'No evidence' to support whistle-blowing allegations, tribunal hears
The investigator of whistle-blowing claims about council bosses at the heart of an employment tribunal is adamant there was no evidence of wrongdoing.
Liam Henry, Northumberland County Council’s monitoring officer, carried out an investigation into alleged public interest disclosures (PIDs) which implicated former and current chief executive, Steve Mason and Daljit Lally respectively.
A two-week tribunal hearing has heard the cases of Sarah Kirk and Chris Stephenson, who were in managerial positions in the authority’s HR service, but were selected for redundancy in the autumn of 2016 during a restructuring of the department.
Mrs Kirk is claiming unfair dismissal, automatically unfair dismissal (whistle-blowing), detriment, disability discrimination, harassment and victimisation, while Mr Stephenson is alleging unfair dismissal and age discrimination.
The county council has refuted and is contesting all of the allegations.
At the heart of Mrs Kirk’s claims is the belief that she lost her job after making two PIDs against the council’s senior management.
The first PID Mrs Kirk claims she made related to alleged possible bullying of his PA by former director Barry Rowland, which was used to force him out of the council by Mr Mason and Ms Lally.
The second PID Mrs Kirk says she made related to the departure of Zelah Weedy, a swim instructor who worked with Mr Mason’s wife, Helen. Mrs Kirk claims that despite Mrs Weedy being an Active Northumberland employee, Mr Mason attempted to get her suspended or made redundant.
These were later investigated by Mr Henry, who gave evidence on Friday (October 12), and found nothing to support the allegations.
Asked if his investigation was ‘light touch’ as he didn’t want to do something that would reflect badly on the chief executive, he said: “I refute that, it’s an objective view of the allegations.”
Hari Menon, representing Mrs Kirk, then asked if doing something honestly was the same as doing something to make it look as though you did it honestly. “No, it’s not,” replied Mr Henry. “But I did it honestly.”
Asked about the council’s whistle-blowing policy, it was conceded that anyone making a disclosure would not strictly have to declare that it was being reported as whistle-blowing.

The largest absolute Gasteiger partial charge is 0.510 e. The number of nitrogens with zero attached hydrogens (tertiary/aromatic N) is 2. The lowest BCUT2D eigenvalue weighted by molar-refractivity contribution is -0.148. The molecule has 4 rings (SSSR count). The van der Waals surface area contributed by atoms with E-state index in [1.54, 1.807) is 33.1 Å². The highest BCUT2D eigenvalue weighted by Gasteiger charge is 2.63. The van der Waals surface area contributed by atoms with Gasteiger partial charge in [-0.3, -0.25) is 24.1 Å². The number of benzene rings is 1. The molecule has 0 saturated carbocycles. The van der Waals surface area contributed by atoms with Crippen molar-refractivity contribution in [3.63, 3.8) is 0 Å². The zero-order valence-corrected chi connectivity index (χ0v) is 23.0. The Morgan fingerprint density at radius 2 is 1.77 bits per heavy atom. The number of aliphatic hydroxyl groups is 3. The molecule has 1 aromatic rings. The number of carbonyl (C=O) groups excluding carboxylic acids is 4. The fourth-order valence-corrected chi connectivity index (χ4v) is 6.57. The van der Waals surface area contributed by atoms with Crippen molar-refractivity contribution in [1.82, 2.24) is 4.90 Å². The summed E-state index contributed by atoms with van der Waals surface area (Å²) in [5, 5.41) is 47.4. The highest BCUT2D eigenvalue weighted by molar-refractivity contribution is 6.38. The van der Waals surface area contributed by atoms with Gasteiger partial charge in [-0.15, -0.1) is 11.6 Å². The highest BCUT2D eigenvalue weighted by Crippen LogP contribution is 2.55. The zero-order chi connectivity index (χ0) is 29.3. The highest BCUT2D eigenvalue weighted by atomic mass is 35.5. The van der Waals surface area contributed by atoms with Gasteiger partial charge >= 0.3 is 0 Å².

Mr Menon drew attention to two instances in Mr Henry’s investigations where senior managers had not reported disclosures to him as monitoring officer in line with the policy.
He was asked, did this breach not leap out at you? “No, maybe it should have done,” Mr Henry replied, adding that perhaps his report should have included some further recommendations.
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Pushed on this issue, he said: “My primary focus was to investigate the allegations.
“I could have made further recommendations, but it does not suggest that I conducted my investigation as a light touch.”
Mr Henry also described himself as ‘at a loss’ to see how not addressing this potential breach of policy is material to the allegations at the heart of the PIDs.
As previously reported, the tribunal had earlier heard from John Stenhouse, who claimed that Mr Rowland’s PA was told at a meeting with Ms Lally that if she raised a grievance, Mr Rowland would be made to or would somehow leave the council, or words to that effect.
However, in Mr Henry’s report, Mr Stenhouse added that Ms Lally had said ‘if we find him guilty’ or ‘if there are grounds’ to qualify this claim.
Mr Stenhouse totally denied this and Mr Menon suggested that ‘in his rush to exonerate Ms Lally and the council’, Mr Henry had ‘misstated Mr Stenhouse’s evidence’.
“I absolutely and categorically say that he did say those things,” Mr Henry said.
Mr Menon also asked him about two documents which were not able to be found during his investigation.
Mr Henry said that he was concerned, but not suspicious and had been told that extensive searches had been carried out to try to locate them.
All of the evidence has now been heard, but the final submissions on behalf of the two claimants and the council will take place next month before a decision is issued.
Ben O'Connell, Local Democracy Reporting Service